Finding the Balance

We live in such a complicated world, and it seems to be pretty off-kilter these days. Things often seem so unfair, unjust, untrue, unforgiving, uncaring, selfish, incorrect and immoral. To quote Shakespeare’s Macbeth,“Fair is foul, and foul is fair.”

I just taught a class in Jewish Philosophy the other day where we studied a piece of Maimonides’ Shemoneh Perakim. He explains what happens when your soul gets sick: you cannot distinguish between right and wrong, good and evil, much the same as a person who is physically ill cannot distinguish between bitter and sweet. There, as you can see from the quote above, he discusses the remedy for such a spiritual illness – the need to find a moderate, balanced, middle road in our lives. Although he wrote those words more than 800 years ago, I think he’s onto something for our global society.

We need to take a step back, take a good look in the mirror and ask ourselves: What are we doing, on an individual, national and global level, to help find that balance between:

Being a citizen of the world, and yet retaining one’s identity and heritage.

Being generous and humanitarian, but looking out for one’s own self interests.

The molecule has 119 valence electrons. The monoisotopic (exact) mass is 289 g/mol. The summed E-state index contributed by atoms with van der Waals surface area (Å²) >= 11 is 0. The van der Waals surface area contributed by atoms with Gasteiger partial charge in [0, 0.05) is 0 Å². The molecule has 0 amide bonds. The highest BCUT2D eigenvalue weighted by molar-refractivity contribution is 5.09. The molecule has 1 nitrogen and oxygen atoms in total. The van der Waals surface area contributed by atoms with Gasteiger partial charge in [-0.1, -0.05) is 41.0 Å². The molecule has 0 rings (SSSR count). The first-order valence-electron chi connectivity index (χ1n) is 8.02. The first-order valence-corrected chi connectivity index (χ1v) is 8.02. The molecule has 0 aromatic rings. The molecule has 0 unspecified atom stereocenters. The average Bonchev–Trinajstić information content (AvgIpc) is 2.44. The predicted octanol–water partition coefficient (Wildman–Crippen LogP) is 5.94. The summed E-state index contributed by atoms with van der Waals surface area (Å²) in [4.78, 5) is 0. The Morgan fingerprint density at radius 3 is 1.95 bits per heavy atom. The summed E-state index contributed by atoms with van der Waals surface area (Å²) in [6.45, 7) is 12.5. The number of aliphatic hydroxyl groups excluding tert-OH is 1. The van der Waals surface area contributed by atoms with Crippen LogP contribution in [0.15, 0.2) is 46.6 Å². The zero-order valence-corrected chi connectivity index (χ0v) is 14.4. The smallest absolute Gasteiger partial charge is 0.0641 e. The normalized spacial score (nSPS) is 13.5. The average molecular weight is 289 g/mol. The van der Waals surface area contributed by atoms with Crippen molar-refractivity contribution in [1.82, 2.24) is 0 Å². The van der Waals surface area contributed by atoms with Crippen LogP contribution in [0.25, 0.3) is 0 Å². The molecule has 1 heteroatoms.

Being honest and truthful, but tactful and empathetic at the same time.

Telling too much vs. saying too little (especially the media!).

Being critical and giving rebuke, while being loving and encouraging.

Restraining from violence and having respect and sympathy for all living things, but being able to defend oneself by using force and waging war when necessary.

Indulging in all of the physical pleasures in this world while remaining a moderate, upstanding, upright, spiritually uplifted human being.

Being careful to live by proper principles and values without being too stringent or too lenient.

Giving the benefit of the doubt and assuming another’s innocence, while punishing those who need to be brought to justice.

Being open minded without losing your own values and beliefs.

Being strong and standing firm, while being kind and gentle.

Being modest and humble, and at the same time putting one’s self forward and asserting one’s own needs and abilities.

Being a loyal team player and a devoted part of an organization,  group, religion, or nation, and yet remaining distinct and able to retain one’s own individualism, opinions  and self-worth.

Compromising without being stepped on or stepping on others.

Diplomacy vs. dishonesty.

And finally, seeking to understand and be understood.

About the Author
Teacher of Jewish Philosophy, Family Purity, and the Jewish take on dating and marriage; Mikveh Tour Guide; proud mother of 6 AMAZING kids; Rebbetzin; American Israeli who is in love with the Jewish People, Torah and Eretz Yisrael!
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